What does it mean to be out of compliance? The newest EPA standard limits ozone pollution to no more than 70 parts per billion.

Some “nonattainment” days along the Front Range during the summer were in the mid- to high-80s ppb. The EPA allows areas to exclude the most extreme days when they calculate attainment. Even so, some Front Range locations had ozone pollution averages in the high-70s, including monitors at Rocky Flats, Chatfield State Park, west Fort Collins and the National Renewable Energy Laboratory near Golden. Only the station in Welby hit the attainable 69 when no days were excluded.

Healthwise, smoggy days can make your eyes burn and make it harder to breathe. Lung function can be reduced 10 to 15 percent, said Jonathan M. Samet, dean of the Colorado School of Public Health at the University of Colorado, Denver.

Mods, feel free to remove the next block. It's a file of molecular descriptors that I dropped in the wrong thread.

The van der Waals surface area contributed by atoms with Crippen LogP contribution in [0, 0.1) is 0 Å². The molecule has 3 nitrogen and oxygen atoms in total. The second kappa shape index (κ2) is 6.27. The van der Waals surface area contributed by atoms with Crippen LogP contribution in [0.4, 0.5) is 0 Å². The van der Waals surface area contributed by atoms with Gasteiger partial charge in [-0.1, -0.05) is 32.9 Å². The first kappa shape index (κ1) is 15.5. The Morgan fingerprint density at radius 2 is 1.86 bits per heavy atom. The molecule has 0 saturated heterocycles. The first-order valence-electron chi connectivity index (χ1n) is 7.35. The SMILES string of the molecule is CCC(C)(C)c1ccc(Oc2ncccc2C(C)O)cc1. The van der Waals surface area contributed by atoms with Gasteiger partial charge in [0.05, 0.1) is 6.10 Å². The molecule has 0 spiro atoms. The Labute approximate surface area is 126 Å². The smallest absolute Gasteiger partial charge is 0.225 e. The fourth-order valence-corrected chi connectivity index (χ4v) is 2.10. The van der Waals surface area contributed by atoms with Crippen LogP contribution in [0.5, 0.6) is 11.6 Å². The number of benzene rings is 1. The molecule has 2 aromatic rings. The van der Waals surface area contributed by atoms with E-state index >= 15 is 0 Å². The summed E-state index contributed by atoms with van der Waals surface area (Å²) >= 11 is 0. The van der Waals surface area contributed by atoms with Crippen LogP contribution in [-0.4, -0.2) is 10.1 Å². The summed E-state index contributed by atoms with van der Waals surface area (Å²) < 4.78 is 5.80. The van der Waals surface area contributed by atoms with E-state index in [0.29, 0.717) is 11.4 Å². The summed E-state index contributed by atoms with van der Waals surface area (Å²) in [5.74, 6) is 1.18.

“I came here after nine years in L.A., where smog was invented,” Samet said. “There are so many days there where your eyes burn or your throat burns. It’s not like it used to be, but it’s the same in Denver, where there were some days this summer you could see it and smell it.”

Samet, who served as chair of the EPA’s Clean Air Scientific Advisory Committee during the Obama administration, said the EPA regularly examines new studies to set public health standards. He added that the agency is supposed to consider only public health impact and not financial cost to implement a new standard.